Remember: you don’t need to make your whole CPD material about this, you can include much of this information in an additional way as outlined above. But knowing that RIBA wants sustainability information is a sure sign of the future of our industry. If you have yet to assess the carbon credentials of your products and business, it could be a good way to showcase your business’s CSR practices. 

4. Consider inclusion 

Inclusive environments are places that work better for everybody – whether that place is a school, office, park, street, care home, bus route or train station. Inclusive environments make places and spaces that reflect the diversity of people who want to use them.

Access to buildings and services is enshrined in law by the Equality Act 2010 and associated statutory instruments. Your CPD materials should include details around the inclusivity or access considerations for materials or products you provide when they will be used in projects, so that architects can assess whether they will be suitable for their projects. This means considering several things, for example physical, visual and aural impairment, but also wider inclusion and access issues.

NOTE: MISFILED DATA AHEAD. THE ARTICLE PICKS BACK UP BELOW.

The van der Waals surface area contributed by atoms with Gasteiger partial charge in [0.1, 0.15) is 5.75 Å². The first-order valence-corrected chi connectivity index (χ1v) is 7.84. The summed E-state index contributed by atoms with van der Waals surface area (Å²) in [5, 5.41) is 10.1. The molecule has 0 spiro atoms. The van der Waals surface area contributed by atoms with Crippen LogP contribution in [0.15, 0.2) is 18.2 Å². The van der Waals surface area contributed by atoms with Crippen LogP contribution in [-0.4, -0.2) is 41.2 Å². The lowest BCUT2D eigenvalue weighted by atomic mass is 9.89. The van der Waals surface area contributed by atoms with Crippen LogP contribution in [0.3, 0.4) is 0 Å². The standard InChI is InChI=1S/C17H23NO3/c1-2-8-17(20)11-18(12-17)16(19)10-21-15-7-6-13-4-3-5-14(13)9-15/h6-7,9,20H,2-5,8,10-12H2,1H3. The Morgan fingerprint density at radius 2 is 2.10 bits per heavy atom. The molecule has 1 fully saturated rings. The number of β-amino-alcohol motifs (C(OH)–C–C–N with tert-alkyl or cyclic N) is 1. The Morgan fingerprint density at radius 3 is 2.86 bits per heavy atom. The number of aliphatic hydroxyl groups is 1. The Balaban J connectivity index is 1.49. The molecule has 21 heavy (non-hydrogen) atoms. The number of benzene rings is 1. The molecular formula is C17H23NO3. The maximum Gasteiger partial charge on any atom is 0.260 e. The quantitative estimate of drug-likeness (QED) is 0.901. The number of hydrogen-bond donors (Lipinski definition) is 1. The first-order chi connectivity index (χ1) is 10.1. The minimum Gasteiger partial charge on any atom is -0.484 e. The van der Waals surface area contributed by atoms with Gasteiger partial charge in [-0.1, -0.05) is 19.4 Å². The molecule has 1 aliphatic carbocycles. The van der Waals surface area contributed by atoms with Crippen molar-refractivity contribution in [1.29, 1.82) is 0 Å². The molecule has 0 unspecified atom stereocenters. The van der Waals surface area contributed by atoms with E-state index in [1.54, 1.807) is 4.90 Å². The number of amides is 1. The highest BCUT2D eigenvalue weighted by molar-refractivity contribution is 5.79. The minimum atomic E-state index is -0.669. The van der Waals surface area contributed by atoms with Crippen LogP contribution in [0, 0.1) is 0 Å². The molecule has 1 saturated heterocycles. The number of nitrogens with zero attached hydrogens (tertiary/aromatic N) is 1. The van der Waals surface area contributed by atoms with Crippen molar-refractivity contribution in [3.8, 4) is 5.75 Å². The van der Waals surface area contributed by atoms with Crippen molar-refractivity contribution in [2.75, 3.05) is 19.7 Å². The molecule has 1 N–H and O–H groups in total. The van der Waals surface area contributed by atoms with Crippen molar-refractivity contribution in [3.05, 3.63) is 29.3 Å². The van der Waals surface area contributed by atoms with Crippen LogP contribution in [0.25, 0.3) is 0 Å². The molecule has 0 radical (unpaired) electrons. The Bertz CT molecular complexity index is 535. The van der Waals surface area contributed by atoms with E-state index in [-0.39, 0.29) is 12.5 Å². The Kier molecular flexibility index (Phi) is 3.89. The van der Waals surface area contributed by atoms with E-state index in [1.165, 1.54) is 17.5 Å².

Depending on the theme of the content, any information provided in this section should be considered against the common British legislative documents which cover inclusive design:

  • Approved Documents (for example, Part M, Part K).
  • British Standards (BS 8300-1:2018 and BS 8300-2:2018): Design of an accessible and inclusive built environment.
  • Equality Act 2010.
  • National Planning Policy Framework (NPPF).

5. Make the application and usage of your product clear 

Whenever you can, give information out that helps learners comprehend the suitability of your products. This could include things like your product’s scope of application or information that helps show the consequences of improper installation or application. For example, if a learner was to use different fixings or adhesives, would that compromise the finished ‘build’? If so, your CPD should make this clear.

Basically, you should design your CPD materials to show the best and most correct application/ installation and use of your products. You might also detail any issues where a product may ‘appear’ suitable for something but is not, such as if you offer an anti-slip tile that is only suitable for floor usage in specific circumstances.